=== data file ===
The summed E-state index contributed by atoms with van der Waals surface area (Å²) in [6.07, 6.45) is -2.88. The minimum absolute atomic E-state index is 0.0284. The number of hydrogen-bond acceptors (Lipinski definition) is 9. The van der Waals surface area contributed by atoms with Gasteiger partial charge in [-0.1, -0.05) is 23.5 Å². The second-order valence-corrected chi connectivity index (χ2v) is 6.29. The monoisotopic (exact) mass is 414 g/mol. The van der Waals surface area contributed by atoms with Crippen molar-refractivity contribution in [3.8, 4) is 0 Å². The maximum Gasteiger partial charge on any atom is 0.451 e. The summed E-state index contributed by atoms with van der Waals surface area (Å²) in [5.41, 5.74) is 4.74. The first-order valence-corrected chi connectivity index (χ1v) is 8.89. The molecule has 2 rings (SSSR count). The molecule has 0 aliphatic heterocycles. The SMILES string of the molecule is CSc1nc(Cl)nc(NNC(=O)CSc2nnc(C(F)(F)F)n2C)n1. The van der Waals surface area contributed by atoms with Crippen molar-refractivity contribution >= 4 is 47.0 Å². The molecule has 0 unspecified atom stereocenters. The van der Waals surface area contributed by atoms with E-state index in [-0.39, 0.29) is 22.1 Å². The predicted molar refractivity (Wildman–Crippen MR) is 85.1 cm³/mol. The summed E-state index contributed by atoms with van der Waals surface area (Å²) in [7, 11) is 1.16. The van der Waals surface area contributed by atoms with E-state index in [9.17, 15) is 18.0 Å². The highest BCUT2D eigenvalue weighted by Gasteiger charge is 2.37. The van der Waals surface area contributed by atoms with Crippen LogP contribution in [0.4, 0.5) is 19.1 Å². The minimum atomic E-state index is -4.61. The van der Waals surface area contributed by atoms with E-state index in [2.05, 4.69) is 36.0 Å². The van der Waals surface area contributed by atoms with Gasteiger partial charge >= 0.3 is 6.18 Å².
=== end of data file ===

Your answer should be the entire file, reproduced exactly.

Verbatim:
The summed E-state index contributed by atoms with van der Waals surface area (Å²) in [6.07, 6.45) is -2.88. The minimum absolute atomic E-state index is 0.0284. The number of hydrogen-bond acceptors (Lipinski definition) is 9. The van der Waals surface area contributed by atoms with Gasteiger partial charge in [-0.1, -0.05) is 23.5 Å². The second-order valence-corrected chi connectivity index (χ2v) is 6.29. The monoisotopic (exact) mass is 414 g/mol. The van der Waals surface area contributed by atoms with Crippen molar-refractivity contribution in [3.8, 4) is 0 Å². The maximum Gasteiger partial charge on any atom is 0.451 e. The summed E-state index contributed by atoms with van der Waals surface area (Å²) in [5.41, 5.74) is 4.74. The first-order valence-corrected chi connectivity index (χ1v) is 8.89. The molecule has 2 rings (SSSR count). The molecule has 0 aliphatic heterocycles. The SMILES string of the molecule is CSc1nc(Cl)nc(NNC(=O)CSc2nnc(C(F)(F)F)n2C)n1. The van der Waals surface area contributed by atoms with Crippen molar-refractivity contribution >= 4 is 47.0 Å². The molecule has 0 unspecified atom stereocenters. The van der Waals surface area contributed by atoms with E-state index in [-0.39, 0.29) is 22.1 Å². The predicted molar refractivity (Wildman–Crippen MR) is 85.1 cm³/mol. The summed E-state index contributed by atoms with van der Waals surface area (Å²) in [7, 11) is 1.16. The van der Waals surface area contributed by atoms with E-state index in [9.17, 15) is 18.0 Å². The highest BCUT2D eigenvalue weighted by Gasteiger charge is 2.37. The van der Waals surface area contributed by atoms with Crippen LogP contribution in [0.4, 0.5) is 19.1 Å². The minimum atomic E-state index is -4.61. The van der Waals surface area contributed by atoms with E-state index in [2.05, 4.69) is 36.0 Å². The van der Waals surface area contributed by atoms with Gasteiger partial charge >= 0.3 is 6.18 Å².